{International Monetary Fund ╗: Regulatory measures to reduce corruption


Baghdad / follow - up to the morning
IMF encouraged its members to address the phenomenon of corruption, where the fund will adopt, as of Tmosalmqubl, a new regulatory framework to allow for the annual missions of the teams on the ground to conduct a regular assessment on the "nature and gravity of corruption",

and that includes corruption all the countries of the world From the public and private sectors, and at all levels of society, as evidenced by the recent condemnation of Brazilian President Luiz Inacio Lula da Silva for 12 years in prison for corruption and money laundering.

"We know that corruption hurts the poor and undermines trust in institutions," said Christine Lagarde, IFAD's Director-General, during a recent conference on the phenomenon.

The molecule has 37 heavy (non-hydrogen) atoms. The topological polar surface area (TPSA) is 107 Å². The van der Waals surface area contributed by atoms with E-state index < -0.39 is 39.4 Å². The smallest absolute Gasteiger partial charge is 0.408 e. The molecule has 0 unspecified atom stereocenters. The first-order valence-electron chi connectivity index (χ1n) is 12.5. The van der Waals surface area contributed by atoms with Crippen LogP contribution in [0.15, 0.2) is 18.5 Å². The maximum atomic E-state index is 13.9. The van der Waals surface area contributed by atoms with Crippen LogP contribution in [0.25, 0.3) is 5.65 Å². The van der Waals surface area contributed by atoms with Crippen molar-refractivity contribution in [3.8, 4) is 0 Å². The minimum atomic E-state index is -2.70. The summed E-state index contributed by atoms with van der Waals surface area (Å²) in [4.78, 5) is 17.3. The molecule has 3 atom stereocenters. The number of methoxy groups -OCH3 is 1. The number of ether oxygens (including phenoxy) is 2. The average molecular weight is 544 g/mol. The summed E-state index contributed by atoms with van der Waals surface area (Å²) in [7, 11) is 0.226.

Meanwhile, Paraguayan Finance Minister Lea JimÚnez stressed that corruption is "a multi-level problem involving several elements." Despite Paraguay's attempt to tackle corruption, it remains ranked 135th out of 180 countries, according to Transparency International's 2017
report. The International Monetary Fund (IMF) has no control over corruption, but it can exert pressure across Financial Programs.

He imposed conditions for the payment of additional funds to Ukraine, including the implementation of reforms, and also make real progress in addressing the rampant corruption in the country.

"Corruption thrives in the dark," Lagarde said, adding that the fund's teams got green light from the management committee "to play a more intrusive role." What is new is that the fund will address private sectors, including multinational corporations involved in corruption or money laundering.